Due to my experience growing up in the emerging fast food industry period in Vietnam. Nutritionism is not only the problem in the United States but also in developing countries, Southeast Asia, Vietnam.
Recently, Vietnam’s first McDonald’s restaurant officially opened in 2014, a vast of people lined up to try the most iconic American meal. The McDonald restaurants also offer McPork to carter to Vietnamese taste. How wonderful it is!
In the book In Defense of Food by Michael Pollan addresses the nutritionism in the United States. Hence, the growth of Western fast-food chain is predictable that the nutritionism will be a problem in Vietnam, whether Vietnamese will be eager to substitute for the culinary classic such as pho and banh mi with Big Macs and McPork. However, I hope I won’t be considered presumptuous when I said the growth of fast food restaurants contribute to the rising of obesity, diabetes, and other diseases diet-related in Vietnam.
Coincidently, the prevalence rate suddenly peaks in 2014, when the first Mc’s Donald established in Vietnam. Even though Vietnamese government has taken action aim at obesity intervention, it is not effective. Historically, after so many decades fighting famine, medical staffs and policymakers have no prior experience in treating over-nutrition diseases, as well as financial unstable in health care system. However, responding individually to the obesity crisis without solving the problem from the roots is a temporary solution. In the fight against obesity, offering obesity/ diabetes training program in treating diseases for medical personnel and patients to follow the treatment plan, stabilize health care budget to provide insulin treatments, and using social media as a useful tool to increase people awareness. Thus, everybody needs to come together, engage, and fight to obesity-related illness. It is not too late for Vietnam to say no.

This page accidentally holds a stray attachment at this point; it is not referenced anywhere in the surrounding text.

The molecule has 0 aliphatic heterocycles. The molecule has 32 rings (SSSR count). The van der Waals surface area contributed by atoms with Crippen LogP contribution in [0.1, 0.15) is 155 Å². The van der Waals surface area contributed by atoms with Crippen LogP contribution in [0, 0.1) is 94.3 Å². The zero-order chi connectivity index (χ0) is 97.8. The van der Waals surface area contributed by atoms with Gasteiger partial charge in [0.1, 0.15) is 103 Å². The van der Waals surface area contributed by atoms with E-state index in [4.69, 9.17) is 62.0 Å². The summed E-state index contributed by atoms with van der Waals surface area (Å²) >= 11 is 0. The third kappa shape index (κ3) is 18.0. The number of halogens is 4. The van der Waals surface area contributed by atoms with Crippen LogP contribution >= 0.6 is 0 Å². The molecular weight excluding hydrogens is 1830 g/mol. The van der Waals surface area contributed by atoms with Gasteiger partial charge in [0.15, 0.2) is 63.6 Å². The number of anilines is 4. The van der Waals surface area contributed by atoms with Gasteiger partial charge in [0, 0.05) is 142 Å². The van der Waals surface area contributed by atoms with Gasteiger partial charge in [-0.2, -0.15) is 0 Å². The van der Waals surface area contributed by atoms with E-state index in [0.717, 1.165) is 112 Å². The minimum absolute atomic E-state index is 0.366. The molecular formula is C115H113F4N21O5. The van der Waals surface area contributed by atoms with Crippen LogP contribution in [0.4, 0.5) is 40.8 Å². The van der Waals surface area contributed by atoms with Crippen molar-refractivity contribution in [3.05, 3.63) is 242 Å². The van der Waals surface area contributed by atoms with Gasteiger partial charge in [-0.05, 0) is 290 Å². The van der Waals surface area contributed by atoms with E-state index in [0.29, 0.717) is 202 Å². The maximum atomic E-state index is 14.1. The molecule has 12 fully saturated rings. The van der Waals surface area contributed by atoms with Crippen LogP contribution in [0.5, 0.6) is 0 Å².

Sammy, your blog post reminded me of my home country, Myanmar, as it is also a nation that is already seeing the growth of the fast food industry as international sanctions were lifted back in 2017. Even back during the isolation period of Myanmar, we don’t often see any of the U.S fast food industry penetrating into my home country but we saw a lot of Asian (especially Korean fast food chain) such as Lotteria, which now have over 20 branches throughout the country. As U.S began to lift their economic sanctions, we started seeing chains such as KFC and Pizza Hut to join Myanmar back in 2015. So it seems like the Burmese fast-food industry is beginning to look at lot more like Vietnam.
As for the fast-food culture catching up in Myanmar, price and taste is really what will set apart from Burmese people to be giving up their own ethnic food over KFC or Pizza. KFC is not doing so well since we Burmese people don’t have a large middle class as compared to Vietnam in which they can spend $5 on fried chicken when they can just go out to the streets and get $1 fried chicken. Also KFC in Myanmar is not doing so well because the franchisor is from Singapore and they have menu that caters to the Singaporean taste buds. If they were to bring the menu that is closer to home, such as the Thai menu, in my opinion they would do a way lot better than now. Also KFC supply chain in Myanmar is struggling to keep up to have chicken that are up to international standards, and due to this reason the cost of the chicken is higher when compared to other industries in other SEA countries. Challenges that would include in Myanmar for example is the government can’t provide enough electricity to even run within the city, thus entailing a lot of power cuts so this would incur high electricity cost for KFC to run their generators most of the weeks.
Myanmar is going to be an interesting case in terms of how much the fast food industry is going to thrive or not. With a population that has been so long isolated for the 60+ year of military dictatorship, and due to that a slow growing middle class, and with the high cost of international franchise to operate, I don’t think fastfood culture and industry will move as fast as Vietnam.